E. Grunblatt, S. Mandel, P. Riederer, and M.B.H. Youdim INTRODUCTION
In several neurodegenerative diseases, such as Parkinson's disease (PD), Alzheimer's disease (AD), amyotrophic lateral sclerosis (ALS), prion disease and their models, oxidative stress (OS) mechanisms are thought to be involved, resulting in the generation of reactive oxygen species (ROS), as well as glutamate receptor abnormalities, ubiquitin-proteasome dysfunction, inflammatory and cytokine activation, dysfunction in neurotrophic factors, damage to mitochondria, cytoskeletal abnormalities, synaptic dysfunction and activation of apoptosis pathways (1-4). In many animal models, in vitro and cell culture models, studies showed association between OS and microglia mediation of neuronal damage such as in PD models with 6-hydroxydopamine, 1-methyl-4-phenyl-1,2,3,6-tetrahydropyridine (MPTP), cerebral ischemia, methamphetamine or transgenic animals (5-9). The evidences that OS may be an important culprit in the manifestations of neurodegeneration are still under investigation, but should be taken seriously for possible drug development and drug therapy. In order to investigate these hypotheses, many researchers have employed biochemical and protein analysis that provided a very small insight into the knowledge of OS involvement in many cascades of events leading to cell death. Therefore, nowadays many researchers use molecular biology techniques to investigate a much unexplored field on neuronal cell death in these diseases. The central genetic dogma states that genomic DNA is first transcribed into mRNA, after which mRNA is translated into protein. Proteins are critical to a wide range of intra- and extracellular activities, including enzymatic, regulatory and structural function. Estimates suggest that 50% of human transcriptome, the collection of mRNA in a cell, is expressed in the brain. Changes in mRNA expression can, but not always, result in phenotypical and morphological differences. Alterations in patterns of expression of multiple genes can offer new data concerning regulatory mechanisms and biochemical pathways; therefore, study of mRNA patterns in neurodegenerative disease may reveal mechanisms of OS involvement as well as others. For measuring gene expression at the level of mRNA, one can use several methods such as northern blot, polymerase chain reaction (PCR) after reverse transcription (RT), nuclease protection, cDNA sequencing, clone hybridization, differential display (DD), serial analysis of gene expression (SAGE) and microarray technology. These methods characterize global gene expression profiles and screen for significant differences in mRNA abundance (10).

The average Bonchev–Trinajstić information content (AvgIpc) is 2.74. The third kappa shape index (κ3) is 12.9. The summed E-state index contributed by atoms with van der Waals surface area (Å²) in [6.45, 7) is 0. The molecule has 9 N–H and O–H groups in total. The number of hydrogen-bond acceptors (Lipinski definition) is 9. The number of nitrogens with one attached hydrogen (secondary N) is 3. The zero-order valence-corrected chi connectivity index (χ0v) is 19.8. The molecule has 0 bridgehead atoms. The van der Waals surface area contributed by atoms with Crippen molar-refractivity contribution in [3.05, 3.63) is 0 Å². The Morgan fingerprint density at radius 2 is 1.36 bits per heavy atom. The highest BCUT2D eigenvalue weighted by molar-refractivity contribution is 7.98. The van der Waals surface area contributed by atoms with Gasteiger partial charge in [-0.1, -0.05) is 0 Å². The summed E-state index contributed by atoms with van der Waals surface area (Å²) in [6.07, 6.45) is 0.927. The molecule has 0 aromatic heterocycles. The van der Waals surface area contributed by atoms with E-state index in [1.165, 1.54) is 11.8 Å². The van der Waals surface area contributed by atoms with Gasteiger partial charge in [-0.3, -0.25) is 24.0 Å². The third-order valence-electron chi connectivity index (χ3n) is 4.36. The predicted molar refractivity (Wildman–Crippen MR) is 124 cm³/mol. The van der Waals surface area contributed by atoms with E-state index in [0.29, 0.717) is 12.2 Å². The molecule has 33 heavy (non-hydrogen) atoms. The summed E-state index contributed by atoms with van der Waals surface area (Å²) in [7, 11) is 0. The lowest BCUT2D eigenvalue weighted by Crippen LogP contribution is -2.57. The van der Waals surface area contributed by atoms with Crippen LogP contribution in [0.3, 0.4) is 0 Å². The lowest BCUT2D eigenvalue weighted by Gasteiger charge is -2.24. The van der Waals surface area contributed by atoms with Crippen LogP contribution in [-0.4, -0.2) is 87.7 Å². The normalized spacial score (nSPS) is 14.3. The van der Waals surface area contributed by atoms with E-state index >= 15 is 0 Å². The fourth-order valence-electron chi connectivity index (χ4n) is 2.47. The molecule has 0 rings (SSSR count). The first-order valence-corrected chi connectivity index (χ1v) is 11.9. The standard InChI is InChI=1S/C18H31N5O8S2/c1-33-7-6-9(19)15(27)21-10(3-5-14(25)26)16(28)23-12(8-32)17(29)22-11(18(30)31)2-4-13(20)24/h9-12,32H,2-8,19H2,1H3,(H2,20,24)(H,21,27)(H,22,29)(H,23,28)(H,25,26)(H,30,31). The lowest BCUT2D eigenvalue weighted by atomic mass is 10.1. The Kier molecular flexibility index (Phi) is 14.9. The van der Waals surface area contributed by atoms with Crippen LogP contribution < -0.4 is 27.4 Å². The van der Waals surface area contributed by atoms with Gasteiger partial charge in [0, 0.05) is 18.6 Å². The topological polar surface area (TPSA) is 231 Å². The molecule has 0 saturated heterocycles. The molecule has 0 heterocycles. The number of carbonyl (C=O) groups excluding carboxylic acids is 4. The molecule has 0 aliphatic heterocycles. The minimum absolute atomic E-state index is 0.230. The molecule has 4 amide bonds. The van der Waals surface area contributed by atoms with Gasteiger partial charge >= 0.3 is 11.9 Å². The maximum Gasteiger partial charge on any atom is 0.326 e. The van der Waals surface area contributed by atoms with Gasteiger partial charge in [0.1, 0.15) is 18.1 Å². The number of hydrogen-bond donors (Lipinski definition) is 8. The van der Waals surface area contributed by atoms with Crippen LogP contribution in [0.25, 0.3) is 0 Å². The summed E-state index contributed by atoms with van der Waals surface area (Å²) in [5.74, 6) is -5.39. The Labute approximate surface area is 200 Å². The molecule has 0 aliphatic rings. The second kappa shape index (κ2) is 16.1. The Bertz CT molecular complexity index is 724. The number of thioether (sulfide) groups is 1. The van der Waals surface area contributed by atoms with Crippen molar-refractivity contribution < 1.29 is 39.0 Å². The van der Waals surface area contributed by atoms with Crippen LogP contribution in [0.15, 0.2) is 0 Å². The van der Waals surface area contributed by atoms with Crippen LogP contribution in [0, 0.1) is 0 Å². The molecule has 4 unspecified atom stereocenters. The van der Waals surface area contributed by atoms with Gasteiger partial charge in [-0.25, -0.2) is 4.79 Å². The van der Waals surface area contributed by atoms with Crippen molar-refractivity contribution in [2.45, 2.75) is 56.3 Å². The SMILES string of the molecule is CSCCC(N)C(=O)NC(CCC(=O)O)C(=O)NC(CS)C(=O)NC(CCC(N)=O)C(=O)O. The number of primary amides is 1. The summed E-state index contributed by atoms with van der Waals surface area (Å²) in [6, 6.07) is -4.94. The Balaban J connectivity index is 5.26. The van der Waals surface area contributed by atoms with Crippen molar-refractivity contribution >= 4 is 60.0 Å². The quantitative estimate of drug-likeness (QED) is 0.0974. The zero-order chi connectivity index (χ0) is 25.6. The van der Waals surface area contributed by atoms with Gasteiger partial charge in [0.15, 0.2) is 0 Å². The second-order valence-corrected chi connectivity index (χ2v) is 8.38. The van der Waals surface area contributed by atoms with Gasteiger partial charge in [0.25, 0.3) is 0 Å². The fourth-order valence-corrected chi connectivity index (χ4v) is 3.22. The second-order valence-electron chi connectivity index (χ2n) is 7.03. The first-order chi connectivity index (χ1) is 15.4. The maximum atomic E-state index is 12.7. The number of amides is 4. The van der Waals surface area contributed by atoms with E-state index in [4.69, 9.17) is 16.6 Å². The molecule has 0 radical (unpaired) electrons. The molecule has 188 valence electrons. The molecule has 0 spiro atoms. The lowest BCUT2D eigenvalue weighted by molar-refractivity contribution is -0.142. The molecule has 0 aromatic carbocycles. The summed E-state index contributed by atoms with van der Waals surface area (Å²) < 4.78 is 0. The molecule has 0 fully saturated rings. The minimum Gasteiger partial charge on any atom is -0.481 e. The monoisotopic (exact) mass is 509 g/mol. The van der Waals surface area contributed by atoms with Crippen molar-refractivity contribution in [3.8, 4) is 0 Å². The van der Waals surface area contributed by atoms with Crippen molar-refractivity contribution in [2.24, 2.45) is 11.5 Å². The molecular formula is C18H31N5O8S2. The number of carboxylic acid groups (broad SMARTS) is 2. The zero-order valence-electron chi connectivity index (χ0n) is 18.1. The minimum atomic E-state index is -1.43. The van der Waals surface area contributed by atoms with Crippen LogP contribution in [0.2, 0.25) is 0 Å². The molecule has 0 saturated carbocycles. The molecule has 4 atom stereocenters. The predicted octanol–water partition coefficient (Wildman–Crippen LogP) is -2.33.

Oxidative Stress and Neurodegenerative Disorders Edited by G. Ali Qureshi and S. Hassan Parvez
© 2007 Elsevier B.V. All rights reserved.
In the past five years, the transcriptomics and proteomics have become the most preferred methods for large-scale gene expression assessment after DD and SAGE techniques that provide in addition to known genes also novel unknown genes, but are laborious methods when compared to the microarrays. These global gene expression studies were laboured to understanding the mechanisms of neuronal cell death in many diseases such as PD, AD, ALS and prion disease. In many of these studies, common mechanisms causing neurodegeneration were revealed, such as neuroinflammatory cascades, oxidant as well as antioxidant proteins, apoptotic and antiapoptotic cascades, neuronal differentiation, synap-tic trafficking mechanisms, transcription signalling and ubiquitin-proteasomal cascades, in post-mortem tissues of patients with these neurodegenerative disorders in addition to brain areas of animal models and in neuronal cell culture (11). In this review, we will present the recent findings of gene expression profiling in PD animal models, cell culture and post-mortem sporadic PD subjects substantia nigra pars compact (SNpc), where the dopamine neurons degenerate. We will compare the findings in the different models as well as compare it to the recent findings in human patients.
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